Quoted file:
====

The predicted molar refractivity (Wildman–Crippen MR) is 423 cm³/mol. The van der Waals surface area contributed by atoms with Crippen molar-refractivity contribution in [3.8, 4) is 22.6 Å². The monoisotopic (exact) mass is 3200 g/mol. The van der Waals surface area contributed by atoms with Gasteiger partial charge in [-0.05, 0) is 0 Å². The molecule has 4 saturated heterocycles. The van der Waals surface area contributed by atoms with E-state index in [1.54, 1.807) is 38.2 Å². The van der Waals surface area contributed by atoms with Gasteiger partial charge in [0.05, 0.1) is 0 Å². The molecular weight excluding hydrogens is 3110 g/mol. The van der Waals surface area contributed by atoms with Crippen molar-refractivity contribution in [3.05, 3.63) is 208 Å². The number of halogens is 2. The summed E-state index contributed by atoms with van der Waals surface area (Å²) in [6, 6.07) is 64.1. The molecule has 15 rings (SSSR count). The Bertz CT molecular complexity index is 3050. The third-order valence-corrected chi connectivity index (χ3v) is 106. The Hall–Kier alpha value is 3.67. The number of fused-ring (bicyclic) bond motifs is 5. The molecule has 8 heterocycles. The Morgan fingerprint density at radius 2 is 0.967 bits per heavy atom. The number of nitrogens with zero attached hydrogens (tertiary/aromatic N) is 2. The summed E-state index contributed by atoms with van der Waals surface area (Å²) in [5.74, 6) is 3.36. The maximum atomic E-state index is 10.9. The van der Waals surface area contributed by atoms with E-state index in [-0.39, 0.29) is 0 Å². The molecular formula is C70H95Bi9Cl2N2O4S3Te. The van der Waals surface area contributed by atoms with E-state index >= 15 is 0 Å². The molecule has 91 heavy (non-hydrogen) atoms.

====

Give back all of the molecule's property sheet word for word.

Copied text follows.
The predicted molar refractivity (Wildman–Crippen MR) is 423 cm³/mol. The van der Waals surface area contributed by atoms with Crippen molar-refractivity contribution in [3.8, 4) is 22.6 Å². The monoisotopic (exact) mass is 3200 g/mol. The van der Waals surface area contributed by atoms with Gasteiger partial charge in [-0.05, 0) is 0 Å². The molecule has 4 saturated heterocycles. The van der Waals surface area contributed by atoms with E-state index in [1.54, 1.807) is 38.2 Å². The van der Waals surface area contributed by atoms with Gasteiger partial charge in [0.05, 0.1) is 0 Å². The molecular weight excluding hydrogens is 3110 g/mol. The van der Waals surface area contributed by atoms with Crippen molar-refractivity contribution in [3.05, 3.63) is 208 Å². The number of halogens is 2. The summed E-state index contributed by atoms with van der Waals surface area (Å²) in [6, 6.07) is 64.1. The molecule has 15 rings (SSSR count). The Bertz CT molecular complexity index is 3050. The third-order valence-corrected chi connectivity index (χ3v) is 106. The Hall–Kier alpha value is 3.67. The number of fused-ring (bicyclic) bond motifs is 5. The molecule has 8 heterocycles. The Morgan fingerprint density at radius 2 is 0.967 bits per heavy atom. The number of nitrogens with zero attached hydrogens (tertiary/aromatic N) is 2. The summed E-state index contributed by atoms with van der Waals surface area (Å²) in [5.74, 6) is 3.36. The maximum atomic E-state index is 10.9. The van der Waals surface area contributed by atoms with E-state index in [-0.39, 0.29) is 0 Å². The molecular formula is C70H95Bi9Cl2N2O4S3Te. The van der Waals surface area contributed by atoms with E-state index >= 15 is 0 Å². The molecule has 91 heavy (non-hydrogen) atoms.